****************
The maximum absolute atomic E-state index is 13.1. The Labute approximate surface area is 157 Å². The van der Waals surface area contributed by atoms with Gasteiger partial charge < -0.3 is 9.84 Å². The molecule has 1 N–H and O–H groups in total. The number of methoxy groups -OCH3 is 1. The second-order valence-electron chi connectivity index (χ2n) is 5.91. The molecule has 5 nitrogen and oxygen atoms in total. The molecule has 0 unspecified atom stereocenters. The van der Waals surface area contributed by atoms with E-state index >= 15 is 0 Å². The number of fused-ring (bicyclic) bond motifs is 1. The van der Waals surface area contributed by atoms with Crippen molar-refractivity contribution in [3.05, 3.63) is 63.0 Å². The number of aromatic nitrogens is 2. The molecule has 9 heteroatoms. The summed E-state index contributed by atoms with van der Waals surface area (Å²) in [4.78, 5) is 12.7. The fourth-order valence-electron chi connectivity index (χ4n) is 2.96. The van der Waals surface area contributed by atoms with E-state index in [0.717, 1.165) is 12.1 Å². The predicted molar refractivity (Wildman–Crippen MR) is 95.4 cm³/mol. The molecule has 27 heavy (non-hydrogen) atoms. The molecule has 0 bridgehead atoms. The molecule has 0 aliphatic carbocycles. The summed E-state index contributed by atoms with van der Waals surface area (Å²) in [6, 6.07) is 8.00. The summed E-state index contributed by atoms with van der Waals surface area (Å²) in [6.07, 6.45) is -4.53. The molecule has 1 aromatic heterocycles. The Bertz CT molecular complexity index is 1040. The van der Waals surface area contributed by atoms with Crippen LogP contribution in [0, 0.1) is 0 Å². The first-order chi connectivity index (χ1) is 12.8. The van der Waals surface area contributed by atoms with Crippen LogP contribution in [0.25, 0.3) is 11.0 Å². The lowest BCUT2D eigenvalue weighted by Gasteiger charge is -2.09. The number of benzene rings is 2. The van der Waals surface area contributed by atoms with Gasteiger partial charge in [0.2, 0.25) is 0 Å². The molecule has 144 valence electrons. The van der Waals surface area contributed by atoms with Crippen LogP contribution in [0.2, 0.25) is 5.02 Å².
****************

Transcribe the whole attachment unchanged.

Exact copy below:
The maximum absolute atomic E-state index is 13.1. The Labute approximate surface area is 157 Å². The van der Waals surface area contributed by atoms with Gasteiger partial charge < -0.3 is 9.84 Å². The molecule has 1 N–H and O–H groups in total. The number of methoxy groups -OCH3 is 1. The second-order valence-electron chi connectivity index (χ2n) is 5.91. The molecule has 5 nitrogen and oxygen atoms in total. The molecule has 0 unspecified atom stereocenters. The van der Waals surface area contributed by atoms with E-state index >= 15 is 0 Å². The number of fused-ring (bicyclic) bond motifs is 1. The van der Waals surface area contributed by atoms with Crippen molar-refractivity contribution in [3.05, 3.63) is 63.0 Å². The number of aromatic nitrogens is 2. The molecule has 9 heteroatoms. The summed E-state index contributed by atoms with van der Waals surface area (Å²) in [4.78, 5) is 12.7. The fourth-order valence-electron chi connectivity index (χ4n) is 2.96. The van der Waals surface area contributed by atoms with E-state index in [0.717, 1.165) is 12.1 Å². The predicted molar refractivity (Wildman–Crippen MR) is 95.4 cm³/mol. The molecule has 27 heavy (non-hydrogen) atoms. The molecule has 0 bridgehead atoms. The molecule has 0 aliphatic carbocycles. The summed E-state index contributed by atoms with van der Waals surface area (Å²) in [6, 6.07) is 8.00. The summed E-state index contributed by atoms with van der Waals surface area (Å²) in [6.07, 6.45) is -4.53. The molecule has 1 aromatic heterocycles. The Bertz CT molecular complexity index is 1040. The van der Waals surface area contributed by atoms with Crippen LogP contribution in [0, 0.1) is 0 Å². The first-order chi connectivity index (χ1) is 12.8. The van der Waals surface area contributed by atoms with Crippen LogP contribution in [0.25, 0.3) is 11.0 Å². The lowest BCUT2D eigenvalue weighted by Gasteiger charge is -2.09. The number of benzene rings is 2. The van der Waals surface area contributed by atoms with Gasteiger partial charge in [0.2, 0.25) is 0 Å². The molecule has 144 valence electrons. The van der Waals surface area contributed by atoms with Crippen LogP contribution in [0.2, 0.25) is 5.02 Å².